Fails as a Matter of Law.
In addition, “Plaintiff’s claim for tortious interference
with prospective economic advantage [(Claim VII)] fails because
each [D]efendant enjoys a privilege not to sell its North Slope gas
“Therefore, [Defendants’] refusal to sell that
gas, which is the gravamen of [Plaintiff’s state] tort claim,
cannot be tortious.”26
Plaintiff’s Breach of Contract Claim Against Defendants
B.P. Exploration (Alaska) Inc. & B.P. P.L.C. Fails for
Three Independent Reasons.
Plaintiff’s breach of contract claim based on the Charter
for Development of the Alaska North Slope (the “Charter”), entered
into by the State of Alaska, B.P. P.L.C., and ARCO Alaska, Inc., on
December 2, 1999 (Claim VIII), fails for three independent reasons.
that it has standing to sue under the antitrust laws.” Id. at 30
(citing Aloha Lumber Corp. v. University of Alaska, 994 P.2d 991,
1002 (Alaska 1999)).
Id. at 5.
See RAN Corp. V. Hudesman, 823 P.2d 646
Id. (emphasis added). At Clerk’s Docket No. 55 at 23,
Plaintiff suggests Sempra Energy “withdrew from the proposed
project once it became evident that Defendants would never commit
to supplying [Plaintiff’s] pipeline with gas.” While this may be
true, the Court notes that it does not constitute a harm for the
purposes of establishing a prima facie case in tort.
Defendants are not required to sell their gas to Plaintiff merely
because Plaintiff entered into an agreement with a third-party.
Consequently, because Plaintiff must be able to demonstrate a harm
in a tort action, and has thus far been unable to do so, its tort
action must fail.
ORDER GRANTING MOTIONS TO DISMISS - 10
To begin, “the Charter provides explicitly that only parties to it
may enforce its provisions . . . .”27
Plaintiff is not a party to
Moreover, “the Charter expressly disclaims the
creation of third-party beneficiary rights.”28
“an intended beneficiary of” the Charter.
Plaintiff sues as
The Charter further
provides that its “provisions relating to North Slope gas are
enforceable only by arbitration . . . ,”29 and “may only be enforced
in an arbitration between its parties.”30
Plaintiff is not a party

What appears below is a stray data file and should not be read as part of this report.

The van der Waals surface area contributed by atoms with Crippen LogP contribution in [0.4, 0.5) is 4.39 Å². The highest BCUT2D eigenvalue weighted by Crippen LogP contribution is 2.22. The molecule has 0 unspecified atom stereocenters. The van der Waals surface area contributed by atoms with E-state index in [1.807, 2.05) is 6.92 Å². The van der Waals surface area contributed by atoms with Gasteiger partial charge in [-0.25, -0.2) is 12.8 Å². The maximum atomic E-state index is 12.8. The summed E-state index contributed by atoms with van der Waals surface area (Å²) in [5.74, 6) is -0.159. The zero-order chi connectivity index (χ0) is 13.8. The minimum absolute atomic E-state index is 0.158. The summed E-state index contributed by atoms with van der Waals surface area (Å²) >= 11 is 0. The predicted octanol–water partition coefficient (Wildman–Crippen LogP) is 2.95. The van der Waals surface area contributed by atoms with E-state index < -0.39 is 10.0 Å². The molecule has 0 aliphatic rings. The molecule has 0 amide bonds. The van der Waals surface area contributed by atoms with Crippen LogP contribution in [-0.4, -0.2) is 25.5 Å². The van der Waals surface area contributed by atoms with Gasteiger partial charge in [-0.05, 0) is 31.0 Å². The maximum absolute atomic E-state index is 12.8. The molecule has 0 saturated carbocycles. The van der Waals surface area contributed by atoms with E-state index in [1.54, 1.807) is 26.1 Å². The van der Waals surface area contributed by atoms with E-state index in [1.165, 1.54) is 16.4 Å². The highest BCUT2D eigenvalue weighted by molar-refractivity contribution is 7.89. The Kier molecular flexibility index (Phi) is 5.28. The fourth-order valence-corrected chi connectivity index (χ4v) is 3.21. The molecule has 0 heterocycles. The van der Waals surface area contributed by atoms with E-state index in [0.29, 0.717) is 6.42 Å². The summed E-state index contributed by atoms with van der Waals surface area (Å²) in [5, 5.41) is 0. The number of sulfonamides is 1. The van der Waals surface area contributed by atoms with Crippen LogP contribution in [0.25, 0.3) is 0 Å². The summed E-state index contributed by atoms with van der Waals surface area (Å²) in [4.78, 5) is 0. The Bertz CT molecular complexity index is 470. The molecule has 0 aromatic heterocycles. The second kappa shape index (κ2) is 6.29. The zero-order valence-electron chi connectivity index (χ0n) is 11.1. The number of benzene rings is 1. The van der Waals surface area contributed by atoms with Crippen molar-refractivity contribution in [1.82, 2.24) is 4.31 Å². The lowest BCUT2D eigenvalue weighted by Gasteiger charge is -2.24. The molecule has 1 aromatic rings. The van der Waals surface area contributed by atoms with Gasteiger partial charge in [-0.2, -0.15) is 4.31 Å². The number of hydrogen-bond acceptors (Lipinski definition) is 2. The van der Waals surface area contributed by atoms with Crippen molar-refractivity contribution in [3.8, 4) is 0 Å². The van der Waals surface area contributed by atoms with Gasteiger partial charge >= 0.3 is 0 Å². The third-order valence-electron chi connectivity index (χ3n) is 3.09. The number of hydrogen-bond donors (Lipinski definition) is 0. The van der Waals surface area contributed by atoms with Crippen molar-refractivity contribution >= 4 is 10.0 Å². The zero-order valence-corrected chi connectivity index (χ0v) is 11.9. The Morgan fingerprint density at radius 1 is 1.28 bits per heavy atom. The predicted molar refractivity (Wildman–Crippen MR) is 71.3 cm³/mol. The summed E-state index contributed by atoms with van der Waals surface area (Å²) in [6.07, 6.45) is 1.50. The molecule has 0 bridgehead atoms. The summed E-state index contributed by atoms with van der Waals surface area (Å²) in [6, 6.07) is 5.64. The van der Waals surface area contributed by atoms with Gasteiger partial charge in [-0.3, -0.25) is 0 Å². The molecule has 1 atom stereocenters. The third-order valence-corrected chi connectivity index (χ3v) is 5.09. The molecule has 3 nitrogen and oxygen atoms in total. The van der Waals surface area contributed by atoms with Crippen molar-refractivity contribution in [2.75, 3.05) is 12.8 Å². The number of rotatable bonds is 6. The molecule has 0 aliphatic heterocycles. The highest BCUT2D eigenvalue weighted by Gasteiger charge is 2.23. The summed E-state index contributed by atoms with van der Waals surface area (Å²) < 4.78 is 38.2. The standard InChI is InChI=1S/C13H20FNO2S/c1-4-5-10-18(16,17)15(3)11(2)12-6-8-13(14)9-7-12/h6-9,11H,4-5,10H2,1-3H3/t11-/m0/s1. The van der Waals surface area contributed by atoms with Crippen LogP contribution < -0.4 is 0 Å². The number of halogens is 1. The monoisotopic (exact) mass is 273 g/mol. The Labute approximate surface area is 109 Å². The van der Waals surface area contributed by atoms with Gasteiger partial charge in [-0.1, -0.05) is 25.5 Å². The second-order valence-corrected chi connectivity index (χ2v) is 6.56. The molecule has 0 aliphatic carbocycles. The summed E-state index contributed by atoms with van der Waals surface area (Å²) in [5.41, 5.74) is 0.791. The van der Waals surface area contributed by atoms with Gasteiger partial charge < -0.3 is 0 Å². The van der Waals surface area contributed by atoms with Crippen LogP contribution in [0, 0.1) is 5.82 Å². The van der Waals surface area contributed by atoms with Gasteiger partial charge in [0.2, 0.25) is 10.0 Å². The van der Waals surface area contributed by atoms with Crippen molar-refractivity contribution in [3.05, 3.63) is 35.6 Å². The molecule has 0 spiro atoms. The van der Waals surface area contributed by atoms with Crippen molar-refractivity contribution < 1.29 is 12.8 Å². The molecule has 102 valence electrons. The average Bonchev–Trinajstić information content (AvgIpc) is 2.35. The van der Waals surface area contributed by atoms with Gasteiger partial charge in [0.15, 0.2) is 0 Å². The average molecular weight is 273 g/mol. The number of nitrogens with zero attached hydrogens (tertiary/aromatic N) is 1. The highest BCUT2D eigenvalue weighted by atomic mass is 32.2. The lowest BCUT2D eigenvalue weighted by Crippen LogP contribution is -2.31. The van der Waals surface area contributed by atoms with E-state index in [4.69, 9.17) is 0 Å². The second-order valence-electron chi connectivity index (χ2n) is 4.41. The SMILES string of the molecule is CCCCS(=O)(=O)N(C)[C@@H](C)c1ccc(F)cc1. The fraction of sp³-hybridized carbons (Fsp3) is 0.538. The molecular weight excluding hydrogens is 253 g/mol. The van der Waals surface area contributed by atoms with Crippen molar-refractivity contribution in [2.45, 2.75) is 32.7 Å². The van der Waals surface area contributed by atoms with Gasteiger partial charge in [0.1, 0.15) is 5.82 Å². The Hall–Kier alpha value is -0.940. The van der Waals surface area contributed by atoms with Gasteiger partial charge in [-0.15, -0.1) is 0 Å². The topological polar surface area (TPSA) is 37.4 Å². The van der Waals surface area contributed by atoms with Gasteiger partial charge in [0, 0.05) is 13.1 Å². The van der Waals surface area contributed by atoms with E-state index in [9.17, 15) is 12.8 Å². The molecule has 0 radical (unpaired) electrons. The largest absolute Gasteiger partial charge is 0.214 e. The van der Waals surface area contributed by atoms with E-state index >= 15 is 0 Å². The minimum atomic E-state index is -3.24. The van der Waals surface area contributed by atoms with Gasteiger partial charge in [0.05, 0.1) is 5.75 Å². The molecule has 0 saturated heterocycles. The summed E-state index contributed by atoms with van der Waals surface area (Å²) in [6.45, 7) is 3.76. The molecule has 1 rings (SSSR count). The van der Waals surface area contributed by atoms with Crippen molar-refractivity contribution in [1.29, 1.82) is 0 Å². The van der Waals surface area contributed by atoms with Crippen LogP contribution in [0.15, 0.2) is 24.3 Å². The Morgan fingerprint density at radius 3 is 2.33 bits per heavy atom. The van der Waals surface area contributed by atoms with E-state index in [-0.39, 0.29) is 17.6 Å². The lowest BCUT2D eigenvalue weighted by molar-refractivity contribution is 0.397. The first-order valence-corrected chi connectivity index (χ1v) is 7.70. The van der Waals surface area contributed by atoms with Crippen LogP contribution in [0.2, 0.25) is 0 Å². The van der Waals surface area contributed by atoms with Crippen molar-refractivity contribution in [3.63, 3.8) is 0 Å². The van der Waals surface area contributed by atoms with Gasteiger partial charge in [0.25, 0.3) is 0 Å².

“[P]laintiff’s complaint is based on actions and inactions in and
following April 2005, but the Charter’s obligations regarding ANS
natural gas, on which Plaintiff’s claim is based, expired on
December 31, 2003.”31
Therefore, Plaintiff’s claim, under the
Charter, is not legally cognizable.
Plaintiff’s Alleged Failure to Sue Indispensable Third
Parties is Not Examined in Light of Rules 19 & 12(b)(7).
Citing Fed. R. Civ. P. 19, Defendants B.P. Exploration
(Alaska) Inc. & B.P. P.L.C. also seek dismissal of Plaintiff’s
“claims for injunctive relief . . . because the Court cannot grant
Clerk’s Docket No. 65 at 22.
Clerk’s Docket No. 31 at 6.
Clerk’s Docket No. 65 at 22.
Clerk’s Docket No. 31 at 6.
Id. (citation omitted).
ORDER GRANTING MOTIONS TO DISMISS - 11
the complete relief [P]laintiff seeks in the absence of the other
owners of North Slope gas, including the State of Alaska and
Inasmuch as the Court concludes dismissal is appropriate,
in conjunction with Fed. R. Civ. P. 12(b)(1) & (6), it need not
fully address Defendants’ Rule 19 argument.
Were it to do so, the
ConocoPhillips, would interfere with a complete resolution of this
Plaintiff’s Lawsuit is Preempted by the Stranded Gas
Defendant “ExxonMobil challenges [Plaintiff’s] power to
bring this lawsuit, claiming that the lawsuit conflicts with the
Stranded Gas Development Act (“SGDA”).”33
Defendant is correct.
Plaintiff, “as a political subdivision of the State, is [not]
authorized to seek judicial relief that would interfere with
Alaska’s ability to develop North Slope gas resources under the
process contemplated by the [SGDA] . . . .”34
Indeed, the order
which Plaintiff seeks “would [likely] upend the [SGDA] process,
Id. at 36.
Clerk’s Docket No. 55 at 58.
Clerk’s Docket No. 63 at 1 (emphasis added).
Stat. § 43.82.600.
ORDER GRANTING MOTIONS TO DISMISS - 12
which presumes that Alaska officials will be able to evaluate the
economics of competing pipeline projects by comparing costs and
The Court concludes, therefore, that
purpose(s) of the same,36 and thus precluded.
Clerk’s Docket No. 34 at 48.
The purpose of the SGDA is to:
(1) encourage new investment to develop the state’s
stranded gas resources by authorizing establishment of
fiscal terms related to that new investment without
significantly altering tax and royalty methodologies and
rates on existing oil and gas infrastructure and
(2) allow the fiscal terms applicable to a qualified
sponsor or the members of a qualified sponsor group, with
respect to a qualified project, to be tailored to the
particular economic conditions of the project and to
establish those fiscal terms in advance with as much
certainty as the Constitution of the State of Alaska
(3) maximize the benefits to the people of the state of
the development of the state’s stranded gas resources.
Alaska Stat. § 43.82.010. These objectives call “upon
the Alaska Commissioners of Revenue and Natural Resources
to negotiate tax and royalty rates with qualified project
sponsors.” Clerk’s Docket No. 34 at 46 (citing Alaska
Stat. §§ 43.82.110, 43.82.130, and 43.82.200-220).
The endpoint of the Commissioners’ work is a proposed
contract specifying state tax and royalty treatment of a
qualifying stranded gas project. No such contract can
take effect, however, until it has been subject to public
notice-and-comment, Alaska Stat. § 43.82.410, and
ORDER GRANTING MOTIONS TO DISMISS - 13
Having thoroughly reviewed the relevant briefings and
having heard oral argument on the matter, Defendants’ Motions to
Dismiss (Docket Nos. 30, 33 & 44) are hereby GRANTED.
Plaintiff “has not pleaded adequate facts to show that it is
authorized, and has antitrust standing, to pursue this action,”37
the matter is hereby DISMISSED.
ENTERED this 19th day of June, 2006.
/s/ RALPH R. BEISTLINE
UNITED STATES DISTRICT JUDGE
approved by the
Clerk’s Docket No. 63 at 2.
ORDER GRANTING MOTIONS TO DISMISS - 14